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Shader Showcase Saturday #5: Dripping Rain

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The first time I played Diablo 2 I remember how impressed I was to see rain causing ripples on the river just behind the Rogue Encampment. But only when I looked closer I realised that those ripples were not actually caused by any raindrop. Both ripples and raindrops were simply unrelated. As it often happens, improving graphics in modern computer games is not a quest for realism: it’s all about believability.

When it comes to 2D games, creating ripples in water is relatively easy, as that is often done with particles. But for 3D objects, things are a little bit more complicated. Since meshes can be curved, is hard to have particles following those shapes correctly. Technically speaking, such an effect could be perfectly simulated with physics, but as we have seen already, fluid simulations are expensive and hard to control.

This is why most games in which you see water slowly dripping on a 3D surface often rely on shaders.

If this is your first time approaching shaders, I highly encourage you to read A Gentle Introduction to Shaders, which will get you started.

VFX Artist Klemen Lozar has created a photorealistic raindrop shader (below) in Unreal Engine 4, which features three main effects. The first one is the presence of tiny droplets which can be seen at all time on the material. The second is the sudden appearance of short-lived droplets that simulates incoming raindrops. Finally, rain streaks are dripping downwards, following the model’s geometry.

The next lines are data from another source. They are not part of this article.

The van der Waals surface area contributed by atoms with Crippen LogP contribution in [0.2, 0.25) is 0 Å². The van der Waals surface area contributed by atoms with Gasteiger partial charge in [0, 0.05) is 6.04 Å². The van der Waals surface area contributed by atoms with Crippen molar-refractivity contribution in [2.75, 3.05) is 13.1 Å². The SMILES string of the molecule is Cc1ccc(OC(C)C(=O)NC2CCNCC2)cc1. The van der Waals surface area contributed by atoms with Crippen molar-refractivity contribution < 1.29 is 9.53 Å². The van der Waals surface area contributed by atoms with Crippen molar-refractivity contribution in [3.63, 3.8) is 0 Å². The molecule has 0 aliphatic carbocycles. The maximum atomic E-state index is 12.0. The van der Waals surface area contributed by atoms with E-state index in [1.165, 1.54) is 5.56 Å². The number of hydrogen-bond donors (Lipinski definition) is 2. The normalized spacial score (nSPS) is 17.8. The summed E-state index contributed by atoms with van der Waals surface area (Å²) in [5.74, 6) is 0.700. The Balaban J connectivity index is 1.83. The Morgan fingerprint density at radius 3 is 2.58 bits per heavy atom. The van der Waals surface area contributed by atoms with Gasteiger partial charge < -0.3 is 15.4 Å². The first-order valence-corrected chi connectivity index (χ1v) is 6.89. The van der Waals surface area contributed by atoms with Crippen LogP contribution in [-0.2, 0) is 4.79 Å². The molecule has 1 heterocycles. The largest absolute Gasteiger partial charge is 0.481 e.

Klemen has explained how these effects were achieved in a follow-up thread (below), where he also provided a nice animation. A rain streak pattern is encoded in a texture which is then applied on top of the material. By offsetting the Y coordinate of the texture over time, it is possible to simulate a downward movement. This is a very common technique which is called UV offset, since the X and Y coordinates of a texture in a shader are referred to as U and V. By using a noise texture, the UV coordinates of the rain streaks texture are distorted to give the illusion that drops are moving erratically. There are several tutorials on this blog that will teach you how many different effects can be implemented by simply playing with the UV coordinates. If you are interested, LCD Shader Effect might be a good starting point.

The appearing drops are done with a different technique. Klemen relies on a grid texture in which the colour of each square is used to decide the “arrival time” of the raindrop.

The above-mentioned effect is perfect for objects with complex geometries. However, it can be tricky to use on flat surfaces. This is because heavy rain is not simply drawn onto a 3D model. Realistic Rain Storm is the perfect asset for photorealistic rain, as it uses particles to simulate not just the ripples caused by raindrops, but also their ground splashes. This gives a new dimension to a rainy landscape, and it works perfectly for VR. That is because most flat effects that look perfect on a screen can appear unnatural in VR, since they lack depth.